Tuesday, February 5, 2008

the origins of "Hoosier"

An interesting article from Bob Hill in the C-J on research about the origins of the term...

While others have dabbled in lesser questions such as the meaning of life and how many angels can balance on the head of a pin, Hanover College English professor Jonathan Clark Smith has zeroed in on The Really Big One: The genesis of the word "Hoosier" as applied to residents of the great state of Indiana.

"I just thought," he said, "it was a mystery that could be solved."

Which he did, at least to some extent -- or, until more research surfaces that could prolong the discussion another 177 years.

Smith has been teaching at Hanover in Southern Indiana since 1974. A Shakespearean scholar with a strong interest in word history, he had accepted the general theory that "Hoosier" was first a southern term for rough, rustic and awkward country types who did fall off turnip wagons.

The theory was that the word migrated to Indiana -- and golly-gee shucks, you can almost hear Jeff Foxworthy becoming a multi-millionaire belting out, "You know you're a Hoosier if. …"

The key to Smith's work was finding the time frame when the word "Hoosier" first appeared.

Previous research indicated it was as "hoesiers" in an 1826 letter written by a man in Missouri to his uncle in Indianapolis. It said, in part, "… the Indiana hoesiers that came out last fall is settled from 2 to 4 milds (miles) of us. …"

The letter indicated Indiana residents were being identified with the "H" word in 1826. Except curators at the Indiana State Museum in Indianapolis later confirmed the letter was written in 1846.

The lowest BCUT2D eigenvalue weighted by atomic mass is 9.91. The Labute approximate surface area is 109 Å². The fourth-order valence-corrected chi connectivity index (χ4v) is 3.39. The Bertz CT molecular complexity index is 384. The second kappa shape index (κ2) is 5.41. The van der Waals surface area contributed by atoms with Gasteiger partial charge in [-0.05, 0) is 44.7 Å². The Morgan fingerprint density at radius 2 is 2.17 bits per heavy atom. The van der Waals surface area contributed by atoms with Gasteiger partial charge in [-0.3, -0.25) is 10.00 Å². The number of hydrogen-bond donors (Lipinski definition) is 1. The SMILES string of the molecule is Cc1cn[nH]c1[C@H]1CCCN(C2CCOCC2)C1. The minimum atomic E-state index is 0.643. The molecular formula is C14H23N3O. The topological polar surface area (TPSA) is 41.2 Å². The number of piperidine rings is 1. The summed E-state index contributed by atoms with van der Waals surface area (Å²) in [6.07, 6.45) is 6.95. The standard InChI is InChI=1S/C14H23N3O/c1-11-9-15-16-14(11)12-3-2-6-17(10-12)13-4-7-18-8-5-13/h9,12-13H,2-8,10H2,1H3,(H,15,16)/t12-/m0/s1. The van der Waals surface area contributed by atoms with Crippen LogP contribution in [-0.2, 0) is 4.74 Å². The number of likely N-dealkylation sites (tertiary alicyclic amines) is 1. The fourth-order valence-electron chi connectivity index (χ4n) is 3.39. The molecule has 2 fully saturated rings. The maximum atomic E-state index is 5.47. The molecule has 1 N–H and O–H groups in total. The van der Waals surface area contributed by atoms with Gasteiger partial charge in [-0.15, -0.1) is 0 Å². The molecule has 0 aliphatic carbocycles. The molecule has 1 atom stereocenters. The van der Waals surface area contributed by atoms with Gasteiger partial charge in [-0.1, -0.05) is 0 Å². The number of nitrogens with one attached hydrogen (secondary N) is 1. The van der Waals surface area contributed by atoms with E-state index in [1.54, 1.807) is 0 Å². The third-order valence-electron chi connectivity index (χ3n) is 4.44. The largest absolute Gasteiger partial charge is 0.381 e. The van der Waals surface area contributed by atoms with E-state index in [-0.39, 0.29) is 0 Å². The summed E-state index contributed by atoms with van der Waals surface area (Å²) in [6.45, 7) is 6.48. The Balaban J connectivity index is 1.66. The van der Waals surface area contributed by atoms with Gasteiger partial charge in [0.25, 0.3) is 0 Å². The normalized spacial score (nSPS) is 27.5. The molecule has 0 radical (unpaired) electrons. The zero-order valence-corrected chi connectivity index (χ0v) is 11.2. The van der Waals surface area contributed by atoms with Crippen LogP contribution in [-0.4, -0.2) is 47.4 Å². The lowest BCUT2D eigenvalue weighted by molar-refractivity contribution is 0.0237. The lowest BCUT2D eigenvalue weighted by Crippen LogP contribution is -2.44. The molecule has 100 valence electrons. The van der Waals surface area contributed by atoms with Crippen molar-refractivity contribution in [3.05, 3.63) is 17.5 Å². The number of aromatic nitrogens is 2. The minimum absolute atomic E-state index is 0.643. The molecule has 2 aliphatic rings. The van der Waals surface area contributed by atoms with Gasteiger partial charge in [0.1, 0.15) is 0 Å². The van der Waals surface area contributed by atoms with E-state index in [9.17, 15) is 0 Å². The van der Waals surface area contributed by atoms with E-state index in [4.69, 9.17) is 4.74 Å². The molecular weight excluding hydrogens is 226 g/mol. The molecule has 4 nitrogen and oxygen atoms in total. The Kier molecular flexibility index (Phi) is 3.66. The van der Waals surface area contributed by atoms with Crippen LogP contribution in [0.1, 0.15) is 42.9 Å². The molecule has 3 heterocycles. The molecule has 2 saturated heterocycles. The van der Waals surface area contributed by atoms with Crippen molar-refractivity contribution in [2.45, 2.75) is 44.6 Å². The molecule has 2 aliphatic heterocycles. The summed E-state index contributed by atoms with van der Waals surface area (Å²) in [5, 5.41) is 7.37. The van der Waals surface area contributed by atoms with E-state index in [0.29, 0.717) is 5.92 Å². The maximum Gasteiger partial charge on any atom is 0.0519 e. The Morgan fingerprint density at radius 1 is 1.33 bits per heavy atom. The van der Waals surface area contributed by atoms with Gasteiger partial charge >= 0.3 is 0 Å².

That information energized Smith -- who began looking for the first time the word Hoosier had appeared in print.

He pulled up a chair at the Indiana State Museum and went to work for weekends at a time.

He found a letter written on Feb. 11, 1831, by a G. S. Murdock in Cincinnati to Gen. John Tipton, an Indian agent serving at Logansport, Ind.

Murdock was looking to win a bid to ship salt, tobacco, iron and steel to Logansport. He promised to do it on his new steamboat, "The Indiana Hoosier."

The letter remains the earliest known reference to "Hoosier." Smith's interpretation was that if the word had been a term of contempt common in the South, Murdock would not have used it. Instead, said Smith, Hoosier must have been a term of pride.

Smith found an editorial in an 1833 Cincinnati newspaper in which the word "Hooshier" was used to describe the "now extinct class of mortals called the Ohio Boatman … and by some caprice which can never be explained, the appellation Hooshier became confined solely to such boatman as had their homes on the Indiana shore …"

Ah yes, the Hoosier Boatman. Yet Smith explained that due to the statewide controversy over building a canal from the Wabash River to Lake Erie -- and the boatman and river connections -- the word "Hoosier" went from little usage to common usage in just three years, 1830 to 1833.

So Smith's research does set the time frame for the first usage of Hoosier -- even if its etymology is still up in the air.

The possibilities are endless. Smith leans to the theory that the boatmen were great fighters, could "hush up" people, were thus called "hushers" -- only a short step to Hoosiers.

If he's right, who could have imagined all of farmland Indiana being historically linked to riverboats?

Hoosier was a word born of pride -- not stereotype.

Smith couldn't find any negative connotation until 1836 -- apparently about the time the first "Who's yer mother?' question was raised.

But at least the word, itself, appears to be home grown.


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